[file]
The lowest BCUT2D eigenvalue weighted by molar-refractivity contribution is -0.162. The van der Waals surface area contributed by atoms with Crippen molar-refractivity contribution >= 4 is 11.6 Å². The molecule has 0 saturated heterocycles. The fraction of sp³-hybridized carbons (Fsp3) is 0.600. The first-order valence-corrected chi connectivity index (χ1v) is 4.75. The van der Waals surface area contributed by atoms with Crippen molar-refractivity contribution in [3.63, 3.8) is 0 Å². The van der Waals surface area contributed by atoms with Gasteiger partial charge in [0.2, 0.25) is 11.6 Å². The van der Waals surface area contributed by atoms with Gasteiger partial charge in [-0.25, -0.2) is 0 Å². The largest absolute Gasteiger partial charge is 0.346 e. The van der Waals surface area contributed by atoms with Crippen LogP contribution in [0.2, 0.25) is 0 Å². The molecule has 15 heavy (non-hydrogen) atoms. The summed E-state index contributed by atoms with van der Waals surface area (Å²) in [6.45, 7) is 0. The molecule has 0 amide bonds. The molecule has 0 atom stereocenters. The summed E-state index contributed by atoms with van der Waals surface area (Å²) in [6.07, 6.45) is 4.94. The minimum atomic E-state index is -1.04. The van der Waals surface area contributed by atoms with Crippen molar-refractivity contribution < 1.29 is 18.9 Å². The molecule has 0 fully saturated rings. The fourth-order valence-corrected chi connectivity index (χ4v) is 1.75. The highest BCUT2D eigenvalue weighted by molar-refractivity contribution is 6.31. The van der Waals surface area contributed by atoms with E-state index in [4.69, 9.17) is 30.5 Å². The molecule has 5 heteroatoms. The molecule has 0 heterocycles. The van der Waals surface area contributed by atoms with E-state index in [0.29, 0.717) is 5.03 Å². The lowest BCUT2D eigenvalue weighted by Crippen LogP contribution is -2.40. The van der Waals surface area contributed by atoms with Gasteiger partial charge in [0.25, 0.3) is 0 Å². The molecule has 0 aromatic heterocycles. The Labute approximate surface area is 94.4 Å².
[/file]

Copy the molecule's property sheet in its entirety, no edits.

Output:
The lowest BCUT2D eigenvalue weighted by molar-refractivity contribution is -0.162. The van der Waals surface area contributed by atoms with Crippen molar-refractivity contribution >= 4 is 11.6 Å². The molecule has 0 saturated heterocycles. The fraction of sp³-hybridized carbons (Fsp3) is 0.600. The first-order valence-corrected chi connectivity index (χ1v) is 4.75. The van der Waals surface area contributed by atoms with Crippen molar-refractivity contribution in [3.63, 3.8) is 0 Å². The van der Waals surface area contributed by atoms with Gasteiger partial charge in [0.2, 0.25) is 11.6 Å². The van der Waals surface area contributed by atoms with Gasteiger partial charge in [-0.25, -0.2) is 0 Å². The largest absolute Gasteiger partial charge is 0.346 e. The van der Waals surface area contributed by atoms with Crippen LogP contribution in [0.2, 0.25) is 0 Å². The molecule has 15 heavy (non-hydrogen) atoms. The summed E-state index contributed by atoms with van der Waals surface area (Å²) in [6.45, 7) is 0. The molecule has 0 amide bonds. The molecule has 0 atom stereocenters. The summed E-state index contributed by atoms with van der Waals surface area (Å²) in [6.07, 6.45) is 4.94. The minimum atomic E-state index is -1.04. The van der Waals surface area contributed by atoms with Crippen molar-refractivity contribution < 1.29 is 18.9 Å². The molecule has 0 fully saturated rings. The fourth-order valence-corrected chi connectivity index (χ4v) is 1.75. The highest BCUT2D eigenvalue weighted by molar-refractivity contribution is 6.31. The van der Waals surface area contributed by atoms with E-state index in [4.69, 9.17) is 30.5 Å². The molecule has 5 heteroatoms. The molecule has 0 heterocycles. The van der Waals surface area contributed by atoms with E-state index in [0.29, 0.717) is 5.03 Å². The lowest BCUT2D eigenvalue weighted by Crippen LogP contribution is -2.40. The van der Waals surface area contributed by atoms with Gasteiger partial charge in [0.25, 0.3) is 0 Å². The molecule has 0 aromatic heterocycles. The Labute approximate surface area is 94.4 Å².